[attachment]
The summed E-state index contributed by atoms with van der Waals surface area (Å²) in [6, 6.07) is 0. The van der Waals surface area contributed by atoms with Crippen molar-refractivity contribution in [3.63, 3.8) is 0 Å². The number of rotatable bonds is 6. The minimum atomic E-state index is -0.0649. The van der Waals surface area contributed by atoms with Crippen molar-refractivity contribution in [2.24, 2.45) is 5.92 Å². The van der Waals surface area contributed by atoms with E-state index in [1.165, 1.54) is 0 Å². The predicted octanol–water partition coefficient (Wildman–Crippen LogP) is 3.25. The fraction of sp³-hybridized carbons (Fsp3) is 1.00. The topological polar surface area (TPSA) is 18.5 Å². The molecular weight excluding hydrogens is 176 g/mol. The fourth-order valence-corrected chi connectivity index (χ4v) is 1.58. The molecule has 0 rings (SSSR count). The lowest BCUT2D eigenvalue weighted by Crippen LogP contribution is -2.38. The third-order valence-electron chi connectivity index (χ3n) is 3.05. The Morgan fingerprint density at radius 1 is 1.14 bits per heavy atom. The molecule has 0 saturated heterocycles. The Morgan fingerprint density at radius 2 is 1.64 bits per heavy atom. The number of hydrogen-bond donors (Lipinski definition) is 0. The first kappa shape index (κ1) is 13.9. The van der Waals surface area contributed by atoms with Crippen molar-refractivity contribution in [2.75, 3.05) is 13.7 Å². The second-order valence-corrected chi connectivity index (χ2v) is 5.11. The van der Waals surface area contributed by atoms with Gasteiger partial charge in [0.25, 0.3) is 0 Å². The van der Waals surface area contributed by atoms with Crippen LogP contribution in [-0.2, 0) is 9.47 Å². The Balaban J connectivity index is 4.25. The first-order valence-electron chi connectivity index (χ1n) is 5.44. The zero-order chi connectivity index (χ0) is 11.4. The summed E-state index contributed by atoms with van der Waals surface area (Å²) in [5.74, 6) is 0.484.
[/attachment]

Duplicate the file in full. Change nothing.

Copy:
The summed E-state index contributed by atoms with van der Waals surface area (Å²) in [6, 6.07) is 0. The van der Waals surface area contributed by atoms with Crippen molar-refractivity contribution in [3.63, 3.8) is 0 Å². The number of rotatable bonds is 6. The minimum atomic E-state index is -0.0649. The van der Waals surface area contributed by atoms with Crippen molar-refractivity contribution in [2.24, 2.45) is 5.92 Å². The van der Waals surface area contributed by atoms with E-state index in [1.165, 1.54) is 0 Å². The predicted octanol–water partition coefficient (Wildman–Crippen LogP) is 3.25. The fraction of sp³-hybridized carbons (Fsp3) is 1.00. The topological polar surface area (TPSA) is 18.5 Å². The molecular weight excluding hydrogens is 176 g/mol. The fourth-order valence-corrected chi connectivity index (χ4v) is 1.58. The molecule has 0 rings (SSSR count). The lowest BCUT2D eigenvalue weighted by Crippen LogP contribution is -2.38. The third-order valence-electron chi connectivity index (χ3n) is 3.05. The Morgan fingerprint density at radius 1 is 1.14 bits per heavy atom. The molecule has 0 saturated heterocycles. The Morgan fingerprint density at radius 2 is 1.64 bits per heavy atom. The number of hydrogen-bond donors (Lipinski definition) is 0. The first kappa shape index (κ1) is 13.9. The van der Waals surface area contributed by atoms with Crippen molar-refractivity contribution in [2.75, 3.05) is 13.7 Å². The second-order valence-corrected chi connectivity index (χ2v) is 5.11. The van der Waals surface area contributed by atoms with Gasteiger partial charge in [0.25, 0.3) is 0 Å². The van der Waals surface area contributed by atoms with Crippen LogP contribution in [-0.2, 0) is 9.47 Å². The Balaban J connectivity index is 4.25. The first-order valence-electron chi connectivity index (χ1n) is 5.44. The zero-order chi connectivity index (χ0) is 11.4. The summed E-state index contributed by atoms with van der Waals surface area (Å²) in [5.74, 6) is 0.484.